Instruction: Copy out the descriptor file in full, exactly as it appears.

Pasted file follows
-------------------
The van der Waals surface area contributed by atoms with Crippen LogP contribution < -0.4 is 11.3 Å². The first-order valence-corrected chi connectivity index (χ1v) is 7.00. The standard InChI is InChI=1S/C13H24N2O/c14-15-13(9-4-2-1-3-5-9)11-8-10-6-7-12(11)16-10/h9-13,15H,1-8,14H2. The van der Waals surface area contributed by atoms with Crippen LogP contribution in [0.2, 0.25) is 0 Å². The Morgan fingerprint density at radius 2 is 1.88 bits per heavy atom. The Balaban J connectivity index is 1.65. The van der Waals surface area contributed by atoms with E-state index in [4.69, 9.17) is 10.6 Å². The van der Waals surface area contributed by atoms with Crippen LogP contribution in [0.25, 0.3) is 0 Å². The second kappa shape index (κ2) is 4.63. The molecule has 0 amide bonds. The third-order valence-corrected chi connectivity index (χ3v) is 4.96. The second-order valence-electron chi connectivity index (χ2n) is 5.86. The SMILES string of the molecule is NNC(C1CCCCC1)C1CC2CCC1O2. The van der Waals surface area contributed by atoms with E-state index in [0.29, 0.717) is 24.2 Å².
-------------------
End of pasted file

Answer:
The van der Waals surface area contributed by atoms with Crippen LogP contribution < -0.4 is 11.3 Å². The first-order valence-corrected chi connectivity index (χ1v) is 7.00. The standard InChI is InChI=1S/C13H24N2O/c14-15-13(9-4-2-1-3-5-9)11-8-10-6-7-12(11)16-10/h9-13,15H,1-8,14H2. The van der Waals surface area contributed by atoms with Crippen LogP contribution in [0.2, 0.25) is 0 Å². The Morgan fingerprint density at radius 2 is 1.88 bits per heavy atom. The Balaban J connectivity index is 1.65. The van der Waals surface area contributed by atoms with E-state index in [4.69, 9.17) is 10.6 Å². The van der Waals surface area contributed by atoms with Crippen LogP contribution in [0.25, 0.3) is 0 Å². The second kappa shape index (κ2) is 4.63. The molecule has 0 amide bonds. The third-order valence-corrected chi connectivity index (χ3v) is 4.96. The second-order valence-electron chi connectivity index (χ2n) is 5.86. The SMILES string of the molecule is NNC(C1CCCCC1)C1CC2CCC1O2. The van der Waals surface area contributed by atoms with E-state index in [0.29, 0.717) is 24.2 Å².